Pharmacy benefit managers (PBMs) deploy numerous anticompetitive actions, which have not gone unnoticed. The Federal Trade Commission (FTC) has launched an inquiry to examine whether PBMs have adverse impacts “on the access and affordability of prescription drugs.”
The government’s probe is welcome news. But there are many detrimental PBM practices that are creating unwarranted risks to patients’ health and, consequently, require remedying sooner rather than later. The growing restrictions on where providers can source their drugs, a practice referred to as white bagging, exemplify such practices.
White bagging restrictions prevent medical practices from choosing their preferred drug suppliers. Many doctor practices are integrating specialty pharmacies into their practices (particularly oncology practices). These integrated cancer care models offer benefits including providing medicines faster, improving the communication between doctors and pharmacists, and allowing doctors to monitor their patients better.
Instead of purchasing medicines directly from a manufacturer or the pharmacy of their choice, white bagging requires practices to have the prescribed drug dispensed from specified specialty pharmacies, often specialty pharmacies that are owned by the PBM.
PBMs pivotal position in the drug supply chain enable them to mandate such anti-patient practices. The 3 largest PBMs, which are integrated with health insurers and pharmacies, control more than 80% of the administered drug benefits on behalf of health insurers and other payers.
Mandating where specialty medicines can be purchased is an unwarranted incursion into how doctors manage their practices with ill effects on patients’ quality of care.
Specialty drugs are typically high-cost, high-value medicines that treat devastating illnesses such as chemotherapy drugs for cancer patients. Not unexpectedly, effectively treating cancer patients with complex medicines requires vigilant care. Before administering chemotherapy drugs, doctors perform pretreatment evaluations that include blood tests to ensure, among other important considerations, that no dosing adjustments are necessary.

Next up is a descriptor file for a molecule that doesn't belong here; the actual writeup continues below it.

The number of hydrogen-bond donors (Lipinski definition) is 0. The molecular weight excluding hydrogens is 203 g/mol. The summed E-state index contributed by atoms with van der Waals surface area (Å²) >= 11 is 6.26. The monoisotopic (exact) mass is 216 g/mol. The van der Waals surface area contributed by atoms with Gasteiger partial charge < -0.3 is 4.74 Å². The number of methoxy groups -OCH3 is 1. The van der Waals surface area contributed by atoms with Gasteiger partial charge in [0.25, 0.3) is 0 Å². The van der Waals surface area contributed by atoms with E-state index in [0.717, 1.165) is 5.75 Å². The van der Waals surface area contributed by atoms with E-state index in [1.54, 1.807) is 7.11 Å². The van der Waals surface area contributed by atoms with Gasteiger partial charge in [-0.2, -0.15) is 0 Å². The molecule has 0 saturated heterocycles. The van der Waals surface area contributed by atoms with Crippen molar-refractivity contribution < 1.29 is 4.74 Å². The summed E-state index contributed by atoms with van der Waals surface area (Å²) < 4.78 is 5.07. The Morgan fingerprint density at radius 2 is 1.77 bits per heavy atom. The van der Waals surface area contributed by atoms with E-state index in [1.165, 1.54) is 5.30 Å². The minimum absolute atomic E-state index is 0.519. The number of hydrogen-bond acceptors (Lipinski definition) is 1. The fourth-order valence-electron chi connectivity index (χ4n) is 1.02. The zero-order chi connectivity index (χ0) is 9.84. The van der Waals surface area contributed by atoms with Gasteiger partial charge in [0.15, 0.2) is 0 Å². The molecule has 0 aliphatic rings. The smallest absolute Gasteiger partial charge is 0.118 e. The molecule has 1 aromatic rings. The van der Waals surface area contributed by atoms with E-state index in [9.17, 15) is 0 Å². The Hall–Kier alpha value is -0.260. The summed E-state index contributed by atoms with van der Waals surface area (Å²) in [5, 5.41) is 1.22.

White bagging interferes with this process. Specialty pharmacies send medicines to doctors’ practices tailored to specific patients with the dosing pre-established. If that dosing needs to be adjusted, then the specialty pharmacy needs to resend an entirely new medicine to the practice.
Patients who were supposed to receive their chemotherapy must consequently reschedule that appointment to a later date creating delays in care. Particularly with cancer, delayed care is worse care. A 2020 study in the BMJ found that each 4-week delay in cancer care was associated with an increased rate of mortality.
White bagging also increases the amount of systemic waste. When doctors are unable to use a patient’s dose—for whatever reason—this dose cannot be used for any other patient. Valuable medicines are needlessly lost as a result.
These concerns are echoed by the North Carolina Oncology Association, which noted that white bagging “can endanger patient care by potentially bypassing safety checks, introducing dosing errors, delaying treatment, and interrupting care planning processes.”
Unfortunately, the practice is accelerating. In a spring 2021 survey of the Association of Community Cancer Centers (ACCC) membership, 87% of respondents said white bagging is “an insurer mandate for some of their patients.”
Preventing these potential costs does not need to wait for the FTC inquiry to end—states can implement policy solutions that will eliminate the costs associated with white bagging. Legislators in Ohio have introduced House Bill 451, which would prohibit health plans from requiring providers to order their medicines from specified pharmacies to receive insurance coverage. A bill in Minnesota (HF 3280) would similarly prohibit such mandates.
It is important to note that these bills only eliminate the PBM mandate, they do not prevent specialty pharmacies that are affiliated with insurers and PBMs from providing the important specialty pharmacy service to doctors. But instead of relying on their dominant market power to force an outcome, these specialty pharmacies will need to demonstrate their value to the providers and earn their business. This type of free-market competition will incentivize specialty pharmacies to become more effective health care partners and improve patient outcomes. It is precisely the types of reforms the health care system needs writ large.
The practice of white bagging is another example of how industry intermediaries are reducing choice to the detriment of patient welfare. In this case, the choice of where to source the drug is restricted rather than which drug can be prescribed.
Even if there were no adverse impacts from white bagging, it makes little sense to allow insurers and PBMs to mandate where doctors can purchase their medicines or any other medical supply. Doctors serve patients best when they are empowered to control their own practices. The reality that significant adverse impacts exists only strengthen the arguments in favor of such reforms.